Peter Carlstein

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Peter Carlstein
Personal information
Full name Peter Rudolph Carlstein
Born (1938-10-28) 28 October 1938 (age 76)
Klerksdorp, South Africa
Batting style Right-handed
Bowling style Leg spin
Role Batsman
International information
National side
Test debut 28 February 1958 v Australia
Last Test 24 January 1964 v Australia
Domestic team information
Years Team
1954–1958 Orange Free State
1958–1972 Transvaal
1964–1967 Natal
1967–1980 Rhodesia
Career statistics
Competition Test FC LA
Matches 8 148 14
Runs scored 190 7554 369
Batting average 14.61 31.60 36.90
100s/50s 0 9/46 1/0
Top score 42 229 167*
Balls bowled 788
Wickets 9
Bowling average 53.33
5 wickets in innings 0
10 wickets in match 0
Best bowling 3–37
Catches/stumpings 3/0 82/0 0/0
Source: Cricket Archive, 23 December 2010

Peter Rudolph Carlstein (born 28 October 1938 in Klerksdorp, Transvaal) is a former South African cricketer who played as a middle-order batsman in eight Tests from 1958 to 1964.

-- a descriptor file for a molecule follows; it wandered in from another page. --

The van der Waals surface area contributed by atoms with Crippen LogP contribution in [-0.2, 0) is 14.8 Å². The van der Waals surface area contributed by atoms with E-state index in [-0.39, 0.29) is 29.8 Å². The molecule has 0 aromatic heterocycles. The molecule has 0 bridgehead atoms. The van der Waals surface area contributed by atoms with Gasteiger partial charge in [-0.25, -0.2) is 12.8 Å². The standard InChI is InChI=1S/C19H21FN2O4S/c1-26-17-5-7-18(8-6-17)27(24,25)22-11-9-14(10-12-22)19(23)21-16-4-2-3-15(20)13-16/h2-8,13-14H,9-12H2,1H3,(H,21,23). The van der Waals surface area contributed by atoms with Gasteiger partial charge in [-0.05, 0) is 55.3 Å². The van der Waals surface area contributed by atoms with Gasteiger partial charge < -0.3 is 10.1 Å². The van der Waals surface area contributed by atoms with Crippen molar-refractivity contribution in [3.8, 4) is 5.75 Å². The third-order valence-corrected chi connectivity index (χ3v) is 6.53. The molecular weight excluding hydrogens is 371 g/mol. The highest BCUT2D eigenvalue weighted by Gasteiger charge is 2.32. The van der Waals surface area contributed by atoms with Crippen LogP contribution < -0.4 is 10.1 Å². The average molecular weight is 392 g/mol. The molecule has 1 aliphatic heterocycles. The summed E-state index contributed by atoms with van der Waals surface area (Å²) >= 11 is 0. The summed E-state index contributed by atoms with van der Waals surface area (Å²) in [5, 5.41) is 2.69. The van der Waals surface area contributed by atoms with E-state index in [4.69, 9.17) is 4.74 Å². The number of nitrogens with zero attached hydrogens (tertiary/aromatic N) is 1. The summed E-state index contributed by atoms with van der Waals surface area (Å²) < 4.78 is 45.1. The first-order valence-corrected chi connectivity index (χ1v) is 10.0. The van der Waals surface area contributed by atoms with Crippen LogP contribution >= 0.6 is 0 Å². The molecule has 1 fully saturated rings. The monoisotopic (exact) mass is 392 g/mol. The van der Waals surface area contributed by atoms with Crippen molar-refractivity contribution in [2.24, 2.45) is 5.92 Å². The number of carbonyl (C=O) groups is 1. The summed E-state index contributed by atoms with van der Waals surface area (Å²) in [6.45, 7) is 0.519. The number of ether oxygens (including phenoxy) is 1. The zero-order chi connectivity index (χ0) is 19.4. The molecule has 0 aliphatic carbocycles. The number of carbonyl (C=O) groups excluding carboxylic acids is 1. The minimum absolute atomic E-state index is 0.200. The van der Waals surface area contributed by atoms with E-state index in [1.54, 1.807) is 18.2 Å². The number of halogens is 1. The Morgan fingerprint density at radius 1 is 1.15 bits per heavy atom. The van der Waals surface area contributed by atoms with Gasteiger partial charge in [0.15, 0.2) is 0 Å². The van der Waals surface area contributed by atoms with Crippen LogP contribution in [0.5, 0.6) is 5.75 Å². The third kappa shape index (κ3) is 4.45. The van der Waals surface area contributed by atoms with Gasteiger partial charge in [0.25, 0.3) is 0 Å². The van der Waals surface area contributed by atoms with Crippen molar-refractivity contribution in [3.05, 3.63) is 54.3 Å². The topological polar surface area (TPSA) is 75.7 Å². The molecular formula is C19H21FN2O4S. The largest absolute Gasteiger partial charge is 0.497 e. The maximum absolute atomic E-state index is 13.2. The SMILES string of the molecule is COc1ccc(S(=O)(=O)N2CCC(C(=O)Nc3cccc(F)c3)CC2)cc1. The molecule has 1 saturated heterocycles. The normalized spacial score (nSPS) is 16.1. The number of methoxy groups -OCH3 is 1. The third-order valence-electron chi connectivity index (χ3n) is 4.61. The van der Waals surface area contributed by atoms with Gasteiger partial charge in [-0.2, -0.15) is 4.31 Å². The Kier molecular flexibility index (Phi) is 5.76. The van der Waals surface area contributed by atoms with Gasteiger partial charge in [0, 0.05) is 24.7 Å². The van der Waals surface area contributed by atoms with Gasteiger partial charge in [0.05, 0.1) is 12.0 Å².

He made his Test debut in the Fifth Test against Australia in 1957-58, scoring 32 in the first innings batting at number eight. He played all five Tests in England in 1960 but scored only 119 runs, making his top Test score of 42 in the Fifth Test at The Oval. He played in the First and Fourth Tests in Australia in 1963-64, making 37 in the Fourth Test in Adelaide, which South Africa won. While the team was in New Zealand in late February 1964, he received the news that his wife and three children had died in a motor accident.[1]

His first-class career extended from 1954–55, when he was 16, to 1979-80, when he was 41. His highest score was 229 for Transvaal against the International Cavaliers in 1962-63, which was also his most successful season, with 852 runs at 71.00 including two other centuries. He was Rhodesian Player of the Year 1967-68.

According to Wally Grout, Carlstein was "a descendant of a European royal family".[2]

References[edit]

  1. ^ Trevor Goddard, Caught in the Deep, Vision Media, East London, 1988, p. 18.
  2. ^ Wally Grout, My Country's Keeper, Pelham, London, 1965, p. 110.

External links[edit]